FRC publishes what makes a good environment for auditor skepticism and challenge

The FRC published a new report setting out examples of good practice to improve auditor skepticism and challenge. The report summarizes what good looks like and provides examples of good practice from the FRC’s ongoing supervision work. The report will be of interest to audit firms, audit committee chairs, and those with an interest in audit quality. The FRC also published a report conducted by BritainThinks based on qualitative research to explore the drivers and barriers to auditors exercising professional skepticism and effective challenge.

IASB votes to retain impairment-only approach for goodwill accounting

At its November 2022 meeting, the IASB voted to retain the impairment-only approach to account for goodwill. This tentative decision culminates a thorough evaluation that began with the Post-implementation Review (PIR) of IFRS 3 Business Combinations in 2014. In September 2022, the IASB also voted to add disclosure requirements to IFRS 3 on information about the subsequent performance of an acquisition, in response to investors’ feedback on the PIR. The IASB will next consider whether to publish these proposals in an exposure draft. If so, the IASB will finalize details of its proposals to require better disclosure on the subsequent performance of acquisitions and explore potential improvements and simplifications to the impairment test before it publishes such an exposure draft.

IASB proposes accelerated narrow-scope amendments to Accounting Standard on income taxes

At its November 2022 meeting, the IASB decided to add to its work plan an accelerated project proposing narrow-scope amendments to IAS 12 Income Taxes. In December 2021, the Organization for Economic Co-operation and Development published its Pillar Two model rules. The IASB’s project responds to stakeholders’ concerns about the potential implications of the imminent implementation of these rules on the accounting for income taxes. In particular, the IASB has tentatively decided to introduce:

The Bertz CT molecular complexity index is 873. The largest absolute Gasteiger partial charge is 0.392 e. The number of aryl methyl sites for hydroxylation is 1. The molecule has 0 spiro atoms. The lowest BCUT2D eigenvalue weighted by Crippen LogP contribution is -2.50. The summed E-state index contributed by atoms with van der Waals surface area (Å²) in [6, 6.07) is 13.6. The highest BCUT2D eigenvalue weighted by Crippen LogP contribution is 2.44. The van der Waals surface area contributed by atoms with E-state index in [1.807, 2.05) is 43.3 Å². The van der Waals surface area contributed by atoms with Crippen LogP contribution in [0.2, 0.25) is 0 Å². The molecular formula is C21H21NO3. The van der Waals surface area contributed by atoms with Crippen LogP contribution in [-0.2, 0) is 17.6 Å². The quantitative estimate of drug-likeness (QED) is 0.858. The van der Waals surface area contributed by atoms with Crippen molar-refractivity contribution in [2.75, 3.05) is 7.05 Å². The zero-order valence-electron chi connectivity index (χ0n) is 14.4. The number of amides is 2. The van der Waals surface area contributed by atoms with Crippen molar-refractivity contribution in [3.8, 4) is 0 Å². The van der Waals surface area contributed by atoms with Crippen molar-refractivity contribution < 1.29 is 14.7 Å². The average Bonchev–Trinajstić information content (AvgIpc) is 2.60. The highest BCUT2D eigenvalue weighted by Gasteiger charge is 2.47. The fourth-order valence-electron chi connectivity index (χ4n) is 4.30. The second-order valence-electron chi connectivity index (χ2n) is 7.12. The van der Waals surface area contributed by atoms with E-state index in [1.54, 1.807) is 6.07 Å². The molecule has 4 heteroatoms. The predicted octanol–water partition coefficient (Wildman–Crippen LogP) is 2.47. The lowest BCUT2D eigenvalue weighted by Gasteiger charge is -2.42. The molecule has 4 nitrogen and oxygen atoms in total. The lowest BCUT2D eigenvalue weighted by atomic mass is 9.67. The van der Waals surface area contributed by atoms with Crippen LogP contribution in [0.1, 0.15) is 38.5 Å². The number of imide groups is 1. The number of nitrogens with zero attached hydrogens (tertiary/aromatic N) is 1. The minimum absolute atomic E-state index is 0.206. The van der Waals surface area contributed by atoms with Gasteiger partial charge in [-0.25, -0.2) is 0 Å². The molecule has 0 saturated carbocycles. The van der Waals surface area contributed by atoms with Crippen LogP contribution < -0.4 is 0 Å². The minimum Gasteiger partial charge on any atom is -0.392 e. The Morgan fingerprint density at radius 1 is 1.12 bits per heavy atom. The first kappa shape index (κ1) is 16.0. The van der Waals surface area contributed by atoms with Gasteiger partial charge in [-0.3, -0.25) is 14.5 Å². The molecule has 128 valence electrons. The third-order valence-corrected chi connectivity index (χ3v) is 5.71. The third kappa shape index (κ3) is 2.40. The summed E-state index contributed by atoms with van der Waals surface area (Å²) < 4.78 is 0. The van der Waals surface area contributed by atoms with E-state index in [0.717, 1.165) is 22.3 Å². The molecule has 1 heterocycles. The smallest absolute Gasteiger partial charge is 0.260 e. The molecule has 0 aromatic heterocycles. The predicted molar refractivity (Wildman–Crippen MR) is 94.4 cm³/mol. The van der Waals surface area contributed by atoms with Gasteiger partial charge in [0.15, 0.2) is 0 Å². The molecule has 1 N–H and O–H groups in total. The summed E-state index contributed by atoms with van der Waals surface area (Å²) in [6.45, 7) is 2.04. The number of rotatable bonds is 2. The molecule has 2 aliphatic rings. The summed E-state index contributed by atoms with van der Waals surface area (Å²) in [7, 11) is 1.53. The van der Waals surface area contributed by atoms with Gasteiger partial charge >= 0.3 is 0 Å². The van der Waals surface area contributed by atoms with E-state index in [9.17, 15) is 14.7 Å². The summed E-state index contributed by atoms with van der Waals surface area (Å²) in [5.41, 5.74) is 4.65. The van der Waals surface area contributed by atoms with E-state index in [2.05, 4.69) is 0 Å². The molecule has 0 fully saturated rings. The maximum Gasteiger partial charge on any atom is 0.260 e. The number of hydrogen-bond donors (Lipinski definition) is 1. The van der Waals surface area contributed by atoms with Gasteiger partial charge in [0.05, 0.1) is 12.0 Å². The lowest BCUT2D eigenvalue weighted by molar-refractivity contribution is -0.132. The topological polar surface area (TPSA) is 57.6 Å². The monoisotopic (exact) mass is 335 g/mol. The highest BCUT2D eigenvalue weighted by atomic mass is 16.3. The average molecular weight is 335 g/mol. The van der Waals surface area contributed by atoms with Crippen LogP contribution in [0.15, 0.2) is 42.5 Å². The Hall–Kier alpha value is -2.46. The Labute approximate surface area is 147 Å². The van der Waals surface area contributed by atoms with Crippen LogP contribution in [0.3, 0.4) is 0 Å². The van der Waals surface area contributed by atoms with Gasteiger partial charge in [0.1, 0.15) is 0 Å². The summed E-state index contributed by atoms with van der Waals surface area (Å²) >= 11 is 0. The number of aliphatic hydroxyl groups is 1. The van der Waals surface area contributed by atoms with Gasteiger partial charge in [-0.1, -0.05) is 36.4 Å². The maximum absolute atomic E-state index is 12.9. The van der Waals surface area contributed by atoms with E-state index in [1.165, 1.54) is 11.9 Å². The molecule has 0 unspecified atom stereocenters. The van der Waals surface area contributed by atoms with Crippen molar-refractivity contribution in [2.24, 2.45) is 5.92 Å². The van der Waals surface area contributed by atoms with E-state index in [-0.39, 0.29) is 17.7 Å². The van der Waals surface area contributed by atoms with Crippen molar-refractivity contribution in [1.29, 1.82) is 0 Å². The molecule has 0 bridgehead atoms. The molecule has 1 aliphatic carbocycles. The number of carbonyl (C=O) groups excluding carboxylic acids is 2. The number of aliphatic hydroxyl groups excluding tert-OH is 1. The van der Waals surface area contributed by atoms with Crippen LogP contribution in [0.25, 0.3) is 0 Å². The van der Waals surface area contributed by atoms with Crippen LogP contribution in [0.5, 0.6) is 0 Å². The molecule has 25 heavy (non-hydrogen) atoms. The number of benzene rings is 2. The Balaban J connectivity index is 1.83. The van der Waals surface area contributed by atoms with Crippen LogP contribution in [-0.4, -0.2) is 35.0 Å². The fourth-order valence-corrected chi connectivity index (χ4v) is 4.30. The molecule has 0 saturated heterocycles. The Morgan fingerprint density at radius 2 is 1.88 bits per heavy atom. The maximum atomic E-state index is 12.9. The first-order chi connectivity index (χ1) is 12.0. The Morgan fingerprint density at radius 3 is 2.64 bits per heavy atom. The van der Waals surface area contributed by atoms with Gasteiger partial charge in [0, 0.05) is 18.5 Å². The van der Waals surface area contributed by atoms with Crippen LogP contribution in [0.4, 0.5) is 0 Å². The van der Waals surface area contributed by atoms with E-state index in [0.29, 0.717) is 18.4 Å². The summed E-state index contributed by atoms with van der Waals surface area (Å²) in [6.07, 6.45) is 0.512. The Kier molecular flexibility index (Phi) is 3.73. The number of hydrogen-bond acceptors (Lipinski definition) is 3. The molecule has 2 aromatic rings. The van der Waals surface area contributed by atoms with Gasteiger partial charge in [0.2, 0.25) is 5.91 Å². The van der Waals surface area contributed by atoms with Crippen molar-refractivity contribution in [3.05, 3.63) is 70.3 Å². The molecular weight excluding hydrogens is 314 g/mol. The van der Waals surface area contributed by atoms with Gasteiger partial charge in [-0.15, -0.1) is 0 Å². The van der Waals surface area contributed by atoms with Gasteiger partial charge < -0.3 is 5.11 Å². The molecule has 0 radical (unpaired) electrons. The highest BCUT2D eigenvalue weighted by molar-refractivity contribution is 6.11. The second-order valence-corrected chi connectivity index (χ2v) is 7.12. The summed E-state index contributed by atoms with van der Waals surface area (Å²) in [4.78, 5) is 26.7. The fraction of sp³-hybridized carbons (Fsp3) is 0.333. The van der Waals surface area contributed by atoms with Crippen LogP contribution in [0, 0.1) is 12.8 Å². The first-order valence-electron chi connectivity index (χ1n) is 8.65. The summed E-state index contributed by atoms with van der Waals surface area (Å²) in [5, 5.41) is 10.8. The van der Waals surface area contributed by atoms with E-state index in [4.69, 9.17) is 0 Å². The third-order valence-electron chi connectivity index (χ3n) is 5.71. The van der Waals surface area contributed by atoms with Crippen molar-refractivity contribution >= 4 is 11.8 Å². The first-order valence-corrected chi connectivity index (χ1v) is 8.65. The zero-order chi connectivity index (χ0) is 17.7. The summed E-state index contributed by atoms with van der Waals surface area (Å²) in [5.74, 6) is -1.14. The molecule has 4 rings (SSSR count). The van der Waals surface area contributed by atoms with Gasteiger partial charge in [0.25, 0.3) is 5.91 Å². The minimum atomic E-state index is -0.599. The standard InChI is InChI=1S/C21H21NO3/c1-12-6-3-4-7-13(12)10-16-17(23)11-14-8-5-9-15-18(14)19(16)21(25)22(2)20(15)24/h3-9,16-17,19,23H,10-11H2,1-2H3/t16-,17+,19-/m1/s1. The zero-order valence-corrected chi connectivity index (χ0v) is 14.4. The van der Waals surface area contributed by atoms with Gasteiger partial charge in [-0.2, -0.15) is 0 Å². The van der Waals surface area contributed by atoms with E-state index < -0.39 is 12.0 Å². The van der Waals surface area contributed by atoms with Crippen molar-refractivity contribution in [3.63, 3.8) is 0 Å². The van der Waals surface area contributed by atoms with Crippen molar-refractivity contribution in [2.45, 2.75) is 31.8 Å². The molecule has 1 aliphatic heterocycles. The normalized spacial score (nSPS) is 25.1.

• a temporary exception from accounting for deferred taxes arising from the implementation of the rules; and
  • targeted disclosures requirements for affected companies.

The IASB expects to publish an exposure draft in January 2023. The IASB aims to finalize any amendments, which would be effective immediately, in the second quarter of 2023.


Jumpstart your digital assets journey: A tool for audit committees

The CAQ posted a primer for audit committees on the emerging area of digital assets, from crypto assets to NFTs (non-fungible tokens). The publication will help:

  • Set the stage for why and how companies may be engaging with digital assets
  • Lay out questions audit committees may pose to management and their auditors regarding their digital assets
  • Review risk and financial reporting considerations when it comes to digital assets

Audit Partner Pulse Survey, Fall 2022

The CAQ posted its 2022 Fall Audit Partner Pulse Survey, which asked audit partners at some of the country’s largest firms about what they are observing in the industries they audit in terms of economic health indicators, challenges and risks facing businesses within their sectors, and how those businesses are adjusting their strategies in the current environment. The CAQ observed notable shifts in audit partners’ perspectives that suggest U.S. businesses are responding to inflation and a possible recession by scaling back on certain growth strategies while increasing focus on cost savings, liquidity, and improving productivity.